The Commedia and Canzoniere

Priekinis viršelis
Isbister, 1887

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195 psl. - Tis the weakness in strength, that I cry for ! my flesh, that I seek In the Godhead! I seek and I find it. O Saul, it shall be A Face like my face that receives thee; a Man like to me, Thou shalt love and be loved by, forever : a Hand like this hand Shall throw open the gates of new life to thee! See the Christ stand!
497 psl. - A laborer, pausing in the dust and heat, Lay down his burden, and with reverent feet Enter, and cross himself, and on the floor Kneel to repeat his paternoster o'er; Far off the noises of the world retreat; The loud vociferations of the street Become an undistinguishable roar.
463 psl. - I think it is the mournfulest face that ever was painted from reality; an altogether tragic, heartaffecting face. There is in it, as foundation of it, the softness, tenderness, gentle affection as of a child ; but all this is as if congealed into sharp contradiction, into abnegation, isolation, proud hopeless pain.
463 psl. - To me it is a most touching face ; perhaps of all faces that I know, the most so. Lonely there, painted as on vacancy, with the simple laurel wound round it; the deathless sorrow and pain, the known victory which is also deathless...
428 psl. - Thus doing, your name shall flourish in the printers' shops; thus doing, you shall be of kin to many a poetical preface; thus doing, you shall be most fair, most rich, most wise, most all; you shall dwell upon superlatives. Thus doing, though you be libertino patre natus, you shall suddenly grow Herculea proles, Si quid mea carmina possunt.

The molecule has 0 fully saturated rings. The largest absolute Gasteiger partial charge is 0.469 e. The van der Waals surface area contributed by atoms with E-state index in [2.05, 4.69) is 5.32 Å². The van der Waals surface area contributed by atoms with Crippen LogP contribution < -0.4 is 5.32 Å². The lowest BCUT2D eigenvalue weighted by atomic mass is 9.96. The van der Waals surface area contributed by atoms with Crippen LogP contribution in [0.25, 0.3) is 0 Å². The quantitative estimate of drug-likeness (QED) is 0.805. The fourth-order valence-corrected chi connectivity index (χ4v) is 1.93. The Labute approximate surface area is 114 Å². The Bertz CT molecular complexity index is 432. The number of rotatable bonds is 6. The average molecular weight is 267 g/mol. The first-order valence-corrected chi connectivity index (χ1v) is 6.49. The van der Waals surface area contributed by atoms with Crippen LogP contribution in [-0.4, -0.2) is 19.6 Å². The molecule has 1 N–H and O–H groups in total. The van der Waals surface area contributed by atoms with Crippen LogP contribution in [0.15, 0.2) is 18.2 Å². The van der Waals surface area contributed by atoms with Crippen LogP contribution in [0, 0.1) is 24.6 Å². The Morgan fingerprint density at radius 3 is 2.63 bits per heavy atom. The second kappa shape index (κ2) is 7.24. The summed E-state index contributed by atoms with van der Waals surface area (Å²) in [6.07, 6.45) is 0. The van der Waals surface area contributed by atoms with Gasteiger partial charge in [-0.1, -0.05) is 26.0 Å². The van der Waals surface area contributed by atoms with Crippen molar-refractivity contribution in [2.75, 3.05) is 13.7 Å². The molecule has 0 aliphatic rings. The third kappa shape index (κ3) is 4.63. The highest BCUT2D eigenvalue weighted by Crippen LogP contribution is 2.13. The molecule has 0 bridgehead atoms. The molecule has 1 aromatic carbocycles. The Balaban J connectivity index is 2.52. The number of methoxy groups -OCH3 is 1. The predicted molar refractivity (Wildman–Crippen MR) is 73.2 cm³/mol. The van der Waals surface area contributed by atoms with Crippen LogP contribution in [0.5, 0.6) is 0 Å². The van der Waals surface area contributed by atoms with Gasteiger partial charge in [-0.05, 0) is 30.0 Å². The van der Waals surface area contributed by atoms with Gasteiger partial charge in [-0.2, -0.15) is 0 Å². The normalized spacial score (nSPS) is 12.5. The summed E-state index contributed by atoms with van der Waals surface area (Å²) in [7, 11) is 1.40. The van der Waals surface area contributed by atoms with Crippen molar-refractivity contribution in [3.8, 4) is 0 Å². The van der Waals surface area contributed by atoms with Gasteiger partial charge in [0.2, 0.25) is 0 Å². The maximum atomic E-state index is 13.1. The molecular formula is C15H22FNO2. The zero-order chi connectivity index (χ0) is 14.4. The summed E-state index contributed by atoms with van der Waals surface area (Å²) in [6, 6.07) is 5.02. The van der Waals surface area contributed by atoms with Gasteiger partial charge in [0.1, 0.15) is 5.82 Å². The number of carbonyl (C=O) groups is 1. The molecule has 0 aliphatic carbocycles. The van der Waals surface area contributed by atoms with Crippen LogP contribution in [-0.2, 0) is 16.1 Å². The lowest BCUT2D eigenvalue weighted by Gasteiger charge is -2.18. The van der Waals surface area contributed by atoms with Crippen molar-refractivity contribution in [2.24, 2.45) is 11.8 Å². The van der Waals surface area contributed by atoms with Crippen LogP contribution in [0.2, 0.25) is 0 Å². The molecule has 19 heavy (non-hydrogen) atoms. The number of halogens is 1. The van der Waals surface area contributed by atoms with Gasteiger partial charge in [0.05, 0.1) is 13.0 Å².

430 psl. - Phoebus' quire, That tunest their happiest lines in hymn or story. Dante shall give Fame leave to set thee higher Than his Casella, whom he woo'd to sing, Met in the milder shades of purgatory.
464 psl. - Thought, true labor of any kind, highest virtue itself, is it not the daughter of Pain ? Born as out of the black whirlwind; true effort, in fact, as of a captive struggling to free himself: that is Thought. In all ways we are "to become perfect through suffering.
464 psl. - Paradiso, look out on one another like compartments of a great edifice ; a great supernatural world-cathedral, piled up there, stern, solemn, awful; Dante's World of Souls! It is, at bottom, the sincerest of all Poems; sincerity, here too, we find to be the measure of worth. It came deep out of the author's heart of hearts; and it goes deep, and through long generations, into ours. The people of Verona, when they saw him on the streets, used to say, "Eccovi I...
463 psl. - ... his heart, — as if it were withal a mean insignificant thing, as if he whom it had power to torture and strangle were greater than it. The face of one wholly in protest, and lifelong unsurrendering battle, against the world. Affection all converted into indignation : an implacable indignation ; slow, equable, silent, like that of a god ! The eye too, it...

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